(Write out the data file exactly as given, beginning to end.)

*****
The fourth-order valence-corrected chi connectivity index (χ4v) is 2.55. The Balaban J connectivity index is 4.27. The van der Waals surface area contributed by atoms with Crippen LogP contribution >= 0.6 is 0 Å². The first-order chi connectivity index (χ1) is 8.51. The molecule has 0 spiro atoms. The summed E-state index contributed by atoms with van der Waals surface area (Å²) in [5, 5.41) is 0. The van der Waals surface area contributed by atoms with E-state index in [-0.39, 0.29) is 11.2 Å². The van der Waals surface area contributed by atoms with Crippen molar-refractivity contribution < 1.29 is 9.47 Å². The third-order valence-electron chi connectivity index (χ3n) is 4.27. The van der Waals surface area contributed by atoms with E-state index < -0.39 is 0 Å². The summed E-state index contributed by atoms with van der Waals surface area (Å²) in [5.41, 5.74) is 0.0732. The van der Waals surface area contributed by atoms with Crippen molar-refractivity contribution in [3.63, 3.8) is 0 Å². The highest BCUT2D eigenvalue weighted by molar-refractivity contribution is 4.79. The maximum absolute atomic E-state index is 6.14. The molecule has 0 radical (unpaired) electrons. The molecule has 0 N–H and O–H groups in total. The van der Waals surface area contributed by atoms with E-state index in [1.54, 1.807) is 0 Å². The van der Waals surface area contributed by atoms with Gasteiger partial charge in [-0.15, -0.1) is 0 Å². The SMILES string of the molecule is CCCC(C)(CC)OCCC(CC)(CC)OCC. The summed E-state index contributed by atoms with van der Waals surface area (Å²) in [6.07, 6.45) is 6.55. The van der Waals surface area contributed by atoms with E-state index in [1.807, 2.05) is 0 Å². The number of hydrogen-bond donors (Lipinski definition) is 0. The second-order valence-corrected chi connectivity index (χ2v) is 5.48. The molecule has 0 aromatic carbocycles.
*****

The fourth-order valence-corrected chi connectivity index (χ4v) is 2.55. The Balaban J connectivity index is 4.27. The van der Waals surface area contributed by atoms with Crippen LogP contribution >= 0.6 is 0 Å². The first-order chi connectivity index (χ1) is 8.51. The molecule has 0 spiro atoms. The summed E-state index contributed by atoms with van der Waals surface area (Å²) in [5, 5.41) is 0. The van der Waals surface area contributed by atoms with E-state index in [-0.39, 0.29) is 11.2 Å². The van der Waals surface area contributed by atoms with Crippen molar-refractivity contribution < 1.29 is 9.47 Å². The third-order valence-electron chi connectivity index (χ3n) is 4.27. The van der Waals surface area contributed by atoms with E-state index < -0.39 is 0 Å². The summed E-state index contributed by atoms with van der Waals surface area (Å²) in [5.41, 5.74) is 0.0732. The van der Waals surface area contributed by atoms with Crippen molar-refractivity contribution in [3.63, 3.8) is 0 Å². The highest BCUT2D eigenvalue weighted by molar-refractivity contribution is 4.79. The maximum absolute atomic E-state index is 6.14. The molecule has 0 radical (unpaired) electrons. The molecule has 0 N–H and O–H groups in total. The van der Waals surface area contributed by atoms with E-state index in [1.54, 1.807) is 0 Å². The van der Waals surface area contributed by atoms with Gasteiger partial charge in [-0.15, -0.1) is 0 Å². The SMILES string of the molecule is CCCC(C)(CC)OCCC(CC)(CC)OCC. The summed E-state index contributed by atoms with van der Waals surface area (Å²) in [6.07, 6.45) is 6.55. The van der Waals surface area contributed by atoms with E-state index in [1.807, 2.05) is 0 Å². The number of hydrogen-bond donors (Lipinski definition) is 0. The second-order valence-corrected chi connectivity index (χ2v) is 5.48. The molecule has 0 aromatic carbocycles.